Least Resistance Training Concepts
(LRTC)

Volunteers Training for Emergencies

  Large Animal Evac and Technical Rescue Exercises
July 22, 2012
Part Twelve

This document is a continuation from Part One in which the context of these activities is explained.

  "Packaging" a Horse for Transport

Securing a horse onto a Rescue Glide

A non-ambulatory horse must be secured before loading into a rescue trailer or horse ambulance. The most practical means of accomplishing this task is to secure the horse onto a Rescue Glide. Here are the procedures that we use.

1. Position the horse on the Rescue Glide.

A sideways drag is often the most practical and effective way to position the horse correctly on the Rescue Glide. A life vest or similarly padded device is placed under the horse's head to protect its down side eye.

2. Attach the forward strap.

Working from the back side of the horse, attach a strap to the Rescue Glide, insert padding between the strap and the horse, and bring the strap across the horse. (In this case we used old shipping boots for padding.)

3. Tighten the strap.

Using the ratchet, draw the strap snug. The edges of the Rescue Glide will usually curl up slightly.

4. Attach the rear strap.

Work from the back side of the horse and repeat the process used for attaching and securing the forward strap.

5. Adjust both straps.

This step is critical. Tightening one strap will relieve some tension on the other strap. Make sure both straps are snug and that they remain snug.

6. Attach the hobbles.

With someone helping position the legs with a pole hook, hobble the front legs, then hobble the hind legs. Always perform this task across the back of the horse. Even a sedated horse can spasmodically kick when its legs are being handled.

7. Tighten the hobbles.

We use a pulley system to secure the hobbles as it gives us the best control over how tight the horse's legs are drawn in. As with the body straps, some padding should be placed between the pulley rope and the horse.

8. Secure the tail and life vest.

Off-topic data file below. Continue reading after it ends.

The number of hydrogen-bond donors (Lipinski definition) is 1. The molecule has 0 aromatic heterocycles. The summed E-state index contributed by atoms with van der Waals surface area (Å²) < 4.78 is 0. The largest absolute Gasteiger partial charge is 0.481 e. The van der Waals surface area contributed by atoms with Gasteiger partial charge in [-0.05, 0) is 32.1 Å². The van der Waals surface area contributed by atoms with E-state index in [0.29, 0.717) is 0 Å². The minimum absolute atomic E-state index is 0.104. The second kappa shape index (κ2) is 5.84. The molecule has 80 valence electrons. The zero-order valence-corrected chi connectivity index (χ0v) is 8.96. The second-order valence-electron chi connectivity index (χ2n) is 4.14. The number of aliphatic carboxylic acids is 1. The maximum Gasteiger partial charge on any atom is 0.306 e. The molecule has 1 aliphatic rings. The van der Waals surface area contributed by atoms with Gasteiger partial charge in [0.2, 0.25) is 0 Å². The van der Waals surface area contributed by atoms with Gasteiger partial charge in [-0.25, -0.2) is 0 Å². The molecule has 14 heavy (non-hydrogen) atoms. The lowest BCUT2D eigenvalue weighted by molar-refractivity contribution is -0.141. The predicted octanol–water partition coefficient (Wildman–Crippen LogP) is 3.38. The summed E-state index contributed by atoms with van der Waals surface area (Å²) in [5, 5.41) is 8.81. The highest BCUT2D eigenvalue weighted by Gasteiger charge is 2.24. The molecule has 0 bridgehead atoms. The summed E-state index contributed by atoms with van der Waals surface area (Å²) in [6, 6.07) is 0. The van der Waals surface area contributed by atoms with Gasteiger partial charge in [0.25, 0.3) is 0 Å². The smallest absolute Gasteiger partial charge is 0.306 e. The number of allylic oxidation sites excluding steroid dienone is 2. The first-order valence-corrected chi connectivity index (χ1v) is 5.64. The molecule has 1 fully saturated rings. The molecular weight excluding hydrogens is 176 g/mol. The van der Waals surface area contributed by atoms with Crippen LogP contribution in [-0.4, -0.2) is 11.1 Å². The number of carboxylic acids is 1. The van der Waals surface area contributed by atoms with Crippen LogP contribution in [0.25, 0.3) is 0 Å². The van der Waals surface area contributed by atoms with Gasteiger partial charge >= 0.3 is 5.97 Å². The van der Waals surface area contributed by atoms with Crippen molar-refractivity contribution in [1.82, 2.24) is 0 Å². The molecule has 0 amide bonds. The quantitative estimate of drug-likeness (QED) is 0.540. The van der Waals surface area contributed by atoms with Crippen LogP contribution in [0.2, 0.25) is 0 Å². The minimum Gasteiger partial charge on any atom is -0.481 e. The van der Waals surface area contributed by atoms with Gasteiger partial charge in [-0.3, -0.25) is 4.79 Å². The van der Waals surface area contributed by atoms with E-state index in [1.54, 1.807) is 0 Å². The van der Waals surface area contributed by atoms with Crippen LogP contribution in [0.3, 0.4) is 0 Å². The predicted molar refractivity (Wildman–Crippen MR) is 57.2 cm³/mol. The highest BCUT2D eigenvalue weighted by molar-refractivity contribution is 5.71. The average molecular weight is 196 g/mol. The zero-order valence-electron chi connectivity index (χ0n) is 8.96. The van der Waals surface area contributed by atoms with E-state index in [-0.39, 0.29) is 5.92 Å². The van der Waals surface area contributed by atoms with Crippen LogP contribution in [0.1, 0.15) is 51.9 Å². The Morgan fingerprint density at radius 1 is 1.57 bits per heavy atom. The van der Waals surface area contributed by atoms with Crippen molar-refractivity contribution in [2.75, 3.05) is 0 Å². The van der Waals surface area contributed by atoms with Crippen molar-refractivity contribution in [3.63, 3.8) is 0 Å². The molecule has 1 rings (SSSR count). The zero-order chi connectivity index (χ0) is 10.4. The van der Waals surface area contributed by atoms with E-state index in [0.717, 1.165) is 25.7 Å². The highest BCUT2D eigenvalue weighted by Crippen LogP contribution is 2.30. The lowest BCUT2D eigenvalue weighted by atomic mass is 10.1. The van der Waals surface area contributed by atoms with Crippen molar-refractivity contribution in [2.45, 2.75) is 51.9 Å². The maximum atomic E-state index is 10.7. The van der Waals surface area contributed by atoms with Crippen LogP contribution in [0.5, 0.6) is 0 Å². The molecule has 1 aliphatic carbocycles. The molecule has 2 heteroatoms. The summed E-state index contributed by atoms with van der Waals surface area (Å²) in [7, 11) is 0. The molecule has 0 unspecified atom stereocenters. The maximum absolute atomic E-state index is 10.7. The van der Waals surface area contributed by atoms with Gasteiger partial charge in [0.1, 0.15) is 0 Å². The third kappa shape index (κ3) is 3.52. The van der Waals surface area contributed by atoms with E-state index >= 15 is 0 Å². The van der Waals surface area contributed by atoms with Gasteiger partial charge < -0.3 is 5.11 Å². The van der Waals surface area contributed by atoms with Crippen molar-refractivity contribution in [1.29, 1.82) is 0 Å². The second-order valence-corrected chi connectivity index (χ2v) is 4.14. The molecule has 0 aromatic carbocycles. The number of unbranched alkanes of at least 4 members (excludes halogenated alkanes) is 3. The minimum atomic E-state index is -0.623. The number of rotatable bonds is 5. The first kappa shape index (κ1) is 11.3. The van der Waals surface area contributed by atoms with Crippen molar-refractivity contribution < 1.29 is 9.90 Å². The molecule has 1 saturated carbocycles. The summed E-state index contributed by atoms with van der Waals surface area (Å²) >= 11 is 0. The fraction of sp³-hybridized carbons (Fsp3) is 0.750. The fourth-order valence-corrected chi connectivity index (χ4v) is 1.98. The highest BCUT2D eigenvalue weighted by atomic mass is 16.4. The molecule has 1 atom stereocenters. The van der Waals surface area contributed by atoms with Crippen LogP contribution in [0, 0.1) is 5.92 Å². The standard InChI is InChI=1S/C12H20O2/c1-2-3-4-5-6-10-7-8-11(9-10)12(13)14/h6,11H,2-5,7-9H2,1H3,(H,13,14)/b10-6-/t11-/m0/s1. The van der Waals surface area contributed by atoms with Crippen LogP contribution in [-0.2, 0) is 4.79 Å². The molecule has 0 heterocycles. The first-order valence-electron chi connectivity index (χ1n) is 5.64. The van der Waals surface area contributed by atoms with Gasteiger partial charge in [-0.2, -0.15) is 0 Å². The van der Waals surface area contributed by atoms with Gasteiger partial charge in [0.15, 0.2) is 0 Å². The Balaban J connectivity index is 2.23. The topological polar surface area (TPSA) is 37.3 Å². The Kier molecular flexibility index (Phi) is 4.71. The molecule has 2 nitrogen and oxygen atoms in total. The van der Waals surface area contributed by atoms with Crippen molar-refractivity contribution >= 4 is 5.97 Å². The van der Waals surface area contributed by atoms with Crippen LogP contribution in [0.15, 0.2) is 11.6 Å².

The tail is tied to a strap to prevent the Rescue Glide from running over it. The life vest is tied to the horse's neck to prevent it from coming loose.

9. Prepare to drag the horse on the Rescue Glide.

Attach haul lines to the tug ring at the forward end of the Rescue Glide and drag the horse to the rescue trailer.

Key points.

  • Everyone needs to work in a coordinated manner.

  • Even a sedated horse can be dangerous while being secured.

  • Stay well clear of the horse's hooves. Even with that repeated warning people end up getting smacked in their ankles which is very painful and sometimes involves fractures.

  • Secure the forward strap first. Release the forward strap last. If the horse reacts and tries to get up, it will start with its head. If the horse manages to sit up while still strapped to the Rescue Glide at its abdomen, all sorts of bad things are possible.

  • Any time any one reaches over or lays over the horse for any length of time, that person must be tethered to someone on firm ground. Tethering does not mean that the two are tied together. It means that some mechanism is in place where the second rescuer can pull the first rescuer out of danger if the first rescuer slips or the horse reacts.

  • Constantly check your work. As some straps are tightened, other straps may work loose.

  • Do a final check of everything before moving the Rescue Glide.

  • Monitor the horse and strapping while dragging the glide to make sure nothing snags or comes loose.


The Rescue Glide and its associated accessories are manufactured by Care for Disabled Animals (CDA), located in California.


Continue to General Safety Considerations /
Exercise Credits

Return to Part Eleven

Return to Part One

Return to 2012 Information Sheets

The training information presented in these information sheets and guides is offered for illustrative and volunteer refresher purposes only. It is not a substitute for actual hands-on training. Equipment was provided by the Nevada Division of Emergency Management and Least Resistance Training Concepts. Funding for much of the training and equipment shown was made available through a grant obtained by the Nevada Department of Agriculture. For more information about training opportunities, please contact LRTC via email.

Press Back to return to the page which brought you here

Return to LRTC Wild Horse Mentors

Return to KBR Training Page

Go To KBR Horse Net